It Is Time to Take Action for Workers’ Rights

Do you remember why you applied to Swarthmore? In the 2022-2023 U.S. News rankings, Swarthmore was ranked as the #4 liberal arts college in the country. The class sizes are generally small, which allows professors and students to connect more meaningfully. The campus (when not choked by construction fences) is a beautiful arboretum that neighbors a pretty patch of woods split by a creek. And for the 95% of students who live on campus, a swipe into the dining hall offers warm all-you-can-eat food from 7 a.m. – 10 p.m. But let’s face the facts: when students apply to Swarthmore, they have only seen the picture-perfect, public-facing facade of the institution. 

For an institution that publicly claims to support its students, faculty, and staff alike, boasting a magnificent image of diversity in prospective student marketing campaigns, Swarthmore’s treatment of its employees reveals a lack of workers’ rights. Swarthmore College is only possible because of the people who do the work to supply facilities, amenities, and needed services on a daily basis. The workers of the college provide the education, the campus’ beauty, the food, the cleaning and maintenance, and more. For their work, they deserve respect and dignity. That is, at the very least, a living wage, good benefits, and a healthy working environment. Unfortunately, recent events continue to demonstrate how Swarthmore does not care enough about its workers. 

With the opening of the new dining center, known by students as “Narples,” workers have faced increasing challenges. Primarily, their wages do not cover the cost of living. Many workers must take second, and sometimes even third jobs, and thus have very little time off. This, along with unpopular changes like the new late-night hours, has resulted in a staffing shortage. Temps have been hired to partly fill the gap, but there remain too few hands in which to distribute the work. 

Operating with minimal numbers of people has created social pressure against taking time off for sickness or emergency, which can turn workers against each other because if a worker does take time off, the others face pressure to pick up those additional shifts or more work for their co-workers. Increasing wages and benefits would not only be an end in itself, but also a solution to the staffing issue at Narples. This is because it would improve employee retention by making work at Narples more attractive to current and prospective employees.

For such reasons, some of the workers in the Dining Center have penned a letter calling for 1) a $5 hourly wage increase for all staff and student workers, and 2) a solution to the staffing issue. The letter also notes the lack of childcare support and the creation of new late-night shifts that keep them at work later than they’d like. Environmental Services (EVS) workers have mentioned similar concerns such as the lack of adequate breaks and excessive workload. In fact, some EVS workers have been told to do other employees’ work during their own shifts if a co-worker calls out sick. 

Student workers have also continued to see low wages, with a minimum of $11.24. With a $17.53 living wage for a single adult with no children in Delaware County, this is unacceptable. Perhaps Swarthmore should look to its rival Amherst College, which pays a minimum wage of $15.25 in an area with a lower cost of living ($16.28 living wage). Both students and staff are suffering material costs because of how Swarthmore puts its profits and marketing before its workers.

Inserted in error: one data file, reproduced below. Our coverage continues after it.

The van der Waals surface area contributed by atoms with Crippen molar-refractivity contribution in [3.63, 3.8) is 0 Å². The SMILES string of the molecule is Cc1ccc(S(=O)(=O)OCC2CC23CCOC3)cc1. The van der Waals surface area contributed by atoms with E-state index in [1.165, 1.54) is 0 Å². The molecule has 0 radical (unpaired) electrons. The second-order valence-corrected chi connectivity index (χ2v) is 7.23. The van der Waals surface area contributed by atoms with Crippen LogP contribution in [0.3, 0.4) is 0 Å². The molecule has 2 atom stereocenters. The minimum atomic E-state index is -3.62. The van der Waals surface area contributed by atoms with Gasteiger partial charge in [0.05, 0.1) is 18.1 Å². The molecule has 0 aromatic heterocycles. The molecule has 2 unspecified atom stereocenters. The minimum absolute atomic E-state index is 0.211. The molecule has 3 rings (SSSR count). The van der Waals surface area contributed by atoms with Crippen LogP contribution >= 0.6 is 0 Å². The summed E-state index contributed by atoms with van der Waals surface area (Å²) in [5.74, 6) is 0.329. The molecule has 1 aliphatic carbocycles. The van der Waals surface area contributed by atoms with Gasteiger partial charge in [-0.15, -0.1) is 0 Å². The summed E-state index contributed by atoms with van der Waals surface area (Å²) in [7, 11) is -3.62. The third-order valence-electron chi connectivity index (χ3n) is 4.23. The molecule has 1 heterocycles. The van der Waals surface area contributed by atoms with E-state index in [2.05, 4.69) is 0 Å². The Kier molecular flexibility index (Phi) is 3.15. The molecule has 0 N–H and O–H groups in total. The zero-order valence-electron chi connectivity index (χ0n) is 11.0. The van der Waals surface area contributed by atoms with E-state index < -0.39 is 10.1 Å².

The college’s approach to “individual” contracts with its workers is not unique, and employers actually prefer this arrangement to avoid unionization and simplify employment termination. This approach leaves workers vulnerable to maltreatment and condemned to exploitation. Further, if the anti-union malfeasances of Starbucks demonstrate anything, it is the risks that employees face when they advocate for their rights. For this reason, it’s especially important for students and faculty to spearhead workers’ rights at Swarthmore. 

There is a long history of Swarthmore students and faculty struggling in solidarity with staff for better wages and working conditions. The Swarthmore Living Wage and Democracy Campaign, which began in 2000, is a prime example of this. But despite the archival materials in the McCabe Library about the campaign, we never hear about it. This campaign was formed by a coalition of students and staff fighting for a living wage, fighting to maintain benefits that the college wanted to cut. The Living Wage and Democracy Campaign put out petitions, held rallies, interrupted board of managers meetings, and protested at graduation. The pay raise that staff secured as a result of this organizing raised the minimum wage to $10.38. The current staff minimum wage is $15 — a raise of $4.62 over 19 years, or about 22 cents per year. We must continue this struggle. In solidarity with the dining workers, we call on Swarthmore to raise the minimum wage for all staff and students by $5 and also to respond appropriately to concerns raised by workers. We will hold an event at Parrish Beach on Friday, April 14, at 12:30 p.m. in which we will have a short rally and then plan how to win the actual, material respect that all workers on this campus deserve. Come claim a pin showing your support for a living wage, paint some banners, make some signs, listen to some great music, meet the specter of economic injustice, and get involved in more upcoming actions this spring!

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